Green Means Go(ne)?

In the Netherlands, despite heavy predictions that Geert Wilders’ far right Freedom party (PVV) party would triumph in the parliamentary election, the Dutch Labour/Green alliance managed to edge past them, leaving it with 8 seats and the PVV with 6.

For the Labour/Green alliance leader and former EU Commissioner Frans Timmermans, the outcome is something of a Pyrrhic victory. While the Netherlands continues its slide to the right, it may be slowing. The result, said Timmermans, gives his group much-needed “strength to keep fighting for a social and green Europe” at the EU level.

Green triumphs elsewhere were harder to find. German results for example put them fourth, a drop of 8.5 per cent from 2019. In France, the Greens returned roughly 5 per cent, the minimum electable threshold for MEPs.

Absent the backing of French and German Greens and despite small increases in the Netherlands and Denmark, Europe’s Greens will now slip from fourth to sixth in the parliament, making them far less of a policy leader than previously, despite the extreme climate crisis facing Europe.

Does the European Parliament = the EU?

For many, the parliamentary election outcome is totemic of where the EU as a whole is headed: these results serve as a barometer of where national politics is headed in some of Europe’s most crucial capitals. In 2019, the EP returned a “green wave” of MEPs which catalysed a slew of ensuing green actions on climate change and green deals aimed at restructuring the EU from top to bottom in climate-friendly terms.

Despite the ideological differences between conservative, populist, groups on the one side and the far and hard right on the other, the critical mass of avowedly Eurosceptic groups represents a categoric desire to remake key parts of the EU’s legislature, possibly decoupling the EU project itself from its post-war foundations.

For others, the parliament is not a microcosm of the EU. Not only will the series of right-leaning parties struggle to produce a super-group of any coherence within the party-specific complexities of the EP, the EU is a leadership-based entity, its key policies steered by big chiefs leading the European Commission, the European Council, the foreign policy chief and to a far lesser extent, the parliament itself.

The composition of the parliament, they will contend, has less to do with the strategic direction the EU will take post-election and indicates instead preferences which are far more salient at national level, rather than continental.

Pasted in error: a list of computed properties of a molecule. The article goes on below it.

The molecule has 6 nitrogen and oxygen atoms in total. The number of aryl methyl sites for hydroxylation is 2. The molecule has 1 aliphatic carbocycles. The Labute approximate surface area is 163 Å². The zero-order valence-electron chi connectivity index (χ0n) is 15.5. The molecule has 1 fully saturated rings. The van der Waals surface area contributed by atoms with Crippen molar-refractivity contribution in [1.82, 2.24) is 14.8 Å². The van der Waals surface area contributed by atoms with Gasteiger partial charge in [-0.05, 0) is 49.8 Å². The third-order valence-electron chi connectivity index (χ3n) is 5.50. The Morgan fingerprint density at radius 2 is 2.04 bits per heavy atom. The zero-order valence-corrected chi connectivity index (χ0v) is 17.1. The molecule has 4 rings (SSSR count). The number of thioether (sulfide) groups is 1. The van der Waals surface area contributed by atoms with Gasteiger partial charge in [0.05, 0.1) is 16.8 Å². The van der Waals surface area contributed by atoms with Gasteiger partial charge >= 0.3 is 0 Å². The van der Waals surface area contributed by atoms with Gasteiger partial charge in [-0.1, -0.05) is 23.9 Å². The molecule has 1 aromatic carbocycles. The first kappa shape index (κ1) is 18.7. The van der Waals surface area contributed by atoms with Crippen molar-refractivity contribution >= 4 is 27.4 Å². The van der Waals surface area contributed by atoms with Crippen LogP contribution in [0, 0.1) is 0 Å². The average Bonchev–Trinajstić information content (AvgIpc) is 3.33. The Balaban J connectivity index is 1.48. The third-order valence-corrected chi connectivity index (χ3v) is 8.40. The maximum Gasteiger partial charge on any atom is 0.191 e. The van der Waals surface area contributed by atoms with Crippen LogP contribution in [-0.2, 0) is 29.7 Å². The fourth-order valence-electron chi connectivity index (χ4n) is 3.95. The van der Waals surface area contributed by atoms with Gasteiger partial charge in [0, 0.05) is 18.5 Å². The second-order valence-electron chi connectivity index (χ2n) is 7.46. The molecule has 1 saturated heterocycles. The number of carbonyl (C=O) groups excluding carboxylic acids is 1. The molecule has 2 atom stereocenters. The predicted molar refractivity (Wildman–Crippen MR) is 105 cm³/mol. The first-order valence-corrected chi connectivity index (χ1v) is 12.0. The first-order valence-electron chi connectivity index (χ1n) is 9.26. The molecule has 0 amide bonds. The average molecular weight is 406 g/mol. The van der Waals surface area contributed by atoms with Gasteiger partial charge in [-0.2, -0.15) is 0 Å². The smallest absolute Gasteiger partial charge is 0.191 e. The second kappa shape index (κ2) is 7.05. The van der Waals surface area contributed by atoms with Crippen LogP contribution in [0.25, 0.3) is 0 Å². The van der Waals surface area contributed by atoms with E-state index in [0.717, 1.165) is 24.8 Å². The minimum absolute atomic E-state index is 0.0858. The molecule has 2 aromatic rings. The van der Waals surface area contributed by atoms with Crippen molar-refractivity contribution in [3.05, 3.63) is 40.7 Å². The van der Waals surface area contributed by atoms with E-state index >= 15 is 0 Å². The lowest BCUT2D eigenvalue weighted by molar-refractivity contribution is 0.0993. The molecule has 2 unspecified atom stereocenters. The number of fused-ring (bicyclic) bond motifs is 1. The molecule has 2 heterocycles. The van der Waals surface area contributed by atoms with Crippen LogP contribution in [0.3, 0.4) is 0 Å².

Weeks of coalition talks

With weeks of coalition building on the cards for core parties and individual MEPs, at least five big-ticket items remain for the parliament and indeed the EU as a whole, beginning with the package of executive elections to EU institutions.

Most important is the two-stage process by which Ursula von der Leyen needs first to be backed by the EU Council (heads of state) for a second term as President of the Commission and whether she now has the 361 votes needed in the 720-seat parliament (she won by only nine in 2019).

After that, with new teams in place, the to-do list will include the war in the Ukraine and European security, the Israel-Hamas conflict and ongoing cost of living squeezes, which currently comprises a lethal cocktail of “high consumer prices, loss of purchasing power, rising social inequalities and stagnant economic growth”, as well as migration and asylum issues and retooling climate change obligations.

Set against the outcomes of the UK and indeed US elections later in the year, the EU’s inbox — and the EP as watchdog for both the EU budget and key policies — is still at the mercy of the “polycrisis” phenomenon: a mix of volatile and protracted emergencies without real resolution.The Conversation

Amelia Hadfield, Head of Department of Politics, University of Surrey

This article is republished from The Conversation under a Creative Commons license. Read the original article.